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Do schools require it if you haven't received a decision from them yet?

OMG, I'm gonna be successful!  :D

Black Law Students / Why don't they fix the LSAT so that it isn't racist?
« on: November 28, 2006, 08:19:06 PM »
I'm a white guy. When I took the LSAT I didn't really think that it was racially biased. However, after thinking about the test for a while, I've changed my mind. I guess I was just hoping that society was more integrated than it actually is today. Now, I'm starting to understand how some of the questions on the RC or LR sections might be easier for people from a certain background.

My question follows: It seems people are fighting over the fact that admissions officers admit more URM's with lower scores than non-URM's. While score adjustments for admissions purposes might work as a temporary solution against the racist nature of the test, it still doesn't fix the test itself. Why isn't more being done to fix the test so that it is fair for everyone or at least more fair for the minorities it is biased against?

Seriously, is it really ok to allow a racist test to exist and fix the bias in admissions? After years of the test being racially biased in favor of white people, I would actually prefer a test that is biased in favor of other races if a 100% fair test cannot be created.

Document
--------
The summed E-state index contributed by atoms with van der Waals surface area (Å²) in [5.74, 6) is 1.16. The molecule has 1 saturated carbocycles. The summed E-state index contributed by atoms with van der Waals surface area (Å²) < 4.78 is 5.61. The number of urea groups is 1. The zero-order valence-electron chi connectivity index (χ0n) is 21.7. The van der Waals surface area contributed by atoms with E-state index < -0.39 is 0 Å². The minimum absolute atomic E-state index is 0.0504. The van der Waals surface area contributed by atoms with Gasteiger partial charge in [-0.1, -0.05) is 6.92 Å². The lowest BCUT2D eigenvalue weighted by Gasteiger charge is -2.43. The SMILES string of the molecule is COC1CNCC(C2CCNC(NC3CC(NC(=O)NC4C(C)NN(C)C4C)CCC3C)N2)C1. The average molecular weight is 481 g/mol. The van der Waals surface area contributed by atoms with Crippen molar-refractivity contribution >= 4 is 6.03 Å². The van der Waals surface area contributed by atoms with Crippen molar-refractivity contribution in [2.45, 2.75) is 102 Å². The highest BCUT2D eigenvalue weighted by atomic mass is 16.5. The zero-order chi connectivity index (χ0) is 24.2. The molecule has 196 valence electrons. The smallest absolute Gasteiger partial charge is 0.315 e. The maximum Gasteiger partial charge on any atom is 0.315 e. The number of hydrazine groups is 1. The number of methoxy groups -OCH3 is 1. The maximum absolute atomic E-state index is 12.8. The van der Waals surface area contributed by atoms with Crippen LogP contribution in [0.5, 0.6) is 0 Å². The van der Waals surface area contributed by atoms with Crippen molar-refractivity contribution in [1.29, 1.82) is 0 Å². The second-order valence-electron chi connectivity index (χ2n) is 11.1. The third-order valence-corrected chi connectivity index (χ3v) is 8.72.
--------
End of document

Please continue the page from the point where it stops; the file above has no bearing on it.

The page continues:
After all, how can we say that admissions officers are even correcting the inequity in the test scores? It's hard to say how students would score on a non-biased test. Obviously, those that the test is biased against would score higher. However, is higher 3 pts, 5 pts, 10 pts? more? If it's significant, then I think that AA admissions isn't doing enough. Creating a new test seems to be the best way to go.

What do you guys think?

Also, I should have probably researched the issue more before posting. Does anyone know if something significant (more than just puting one diversity passage on the test) is being done to fix the problem?

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